There are countless other paintings by Astrup that caught my eye, but his images of the midsummer bonfires really struck me. There are multiple paintings of the midsummer bonfires, and each is powerful. The one below, perhaps, is my favorite. Astrup was drawn to these bonfires because his pastor father denied him from going due to their links to pagan fertility rituals. June 21, of course, is midsummer eve, and here the sun does not set, if it sets at all, until early morning. Thus, the bonfires light up a still blue sky in this image. The couples dance, sit together, and take in the excitement. In the foreground, we see people gathered around one bonfire, yet right across the water, on another mountain, we see another bonfire. For me, the proximity of the bonfires points to the connections of people in Norway, but it also comments on the distance that separated them. Why have two bonfires in such close proximity? Traversing this landscape, before cars and tunnels, would have been difficult, so it makes sense to have multiple bonfires in a close area. Along with this aspect, the colors and motion of the painting exude a vibrancy of the event, a joyous celebration of life, love, and merriment.
While most people know Munch’s “The Scream,” I wonder how many know his other works. The KODE museums in Bergen have a large amount of his work, and my favorite has to be “Evening on Karl Johan.” Painted a year before “The Scream,” the image shows a crowd of people walking down Karl Johan Street at night. Some of the faces are obscured, or extremely abstract. Others, like those in the foreground, are not very detailed and exude feelings of anxiety. This is something we can see in a variety of his paintings from this period. The color of the sky, kind of a darker blue, mixed with the colors of the buildings, illuminated here and there by the yellow coming from windows, creates a feeling of alienation even while walking amongst other people. The silhouetted figure walking away from crowd adds another dimension. Is this person anxious? Alienated? Secure in himself to go against the flow? I’m not sure. What I am sure about, though, is that I connect with the feelings of anxiety and alienation that arises from this image. That is what draws me to this piece and Munch’s work in general.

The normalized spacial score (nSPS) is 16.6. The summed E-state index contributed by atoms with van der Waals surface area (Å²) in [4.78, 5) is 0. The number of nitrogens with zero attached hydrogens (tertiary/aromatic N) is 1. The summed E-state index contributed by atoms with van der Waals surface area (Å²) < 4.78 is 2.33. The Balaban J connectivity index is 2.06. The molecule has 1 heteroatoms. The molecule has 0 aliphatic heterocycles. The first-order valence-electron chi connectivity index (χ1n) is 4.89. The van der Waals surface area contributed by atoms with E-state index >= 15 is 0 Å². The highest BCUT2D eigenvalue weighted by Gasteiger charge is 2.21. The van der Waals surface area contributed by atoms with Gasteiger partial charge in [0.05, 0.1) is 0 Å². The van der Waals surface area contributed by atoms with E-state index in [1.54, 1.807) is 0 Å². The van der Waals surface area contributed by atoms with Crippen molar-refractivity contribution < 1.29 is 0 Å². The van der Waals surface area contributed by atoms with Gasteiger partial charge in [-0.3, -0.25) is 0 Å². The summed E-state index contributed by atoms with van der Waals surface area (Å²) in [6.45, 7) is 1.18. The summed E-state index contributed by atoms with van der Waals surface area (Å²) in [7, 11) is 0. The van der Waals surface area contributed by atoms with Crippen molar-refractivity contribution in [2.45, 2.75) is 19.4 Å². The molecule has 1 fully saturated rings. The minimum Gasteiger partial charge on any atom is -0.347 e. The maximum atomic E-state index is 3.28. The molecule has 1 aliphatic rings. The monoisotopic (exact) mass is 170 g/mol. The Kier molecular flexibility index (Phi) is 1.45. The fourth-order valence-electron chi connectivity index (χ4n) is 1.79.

I want to leave you with a video I did of Dahl’s, Astrup’s, and Munch’s work. I hope you enjoy it. Until next time, what are your thoughts? Please let me know in the comments below. Make sure to follow me on Twitter @silaslapham.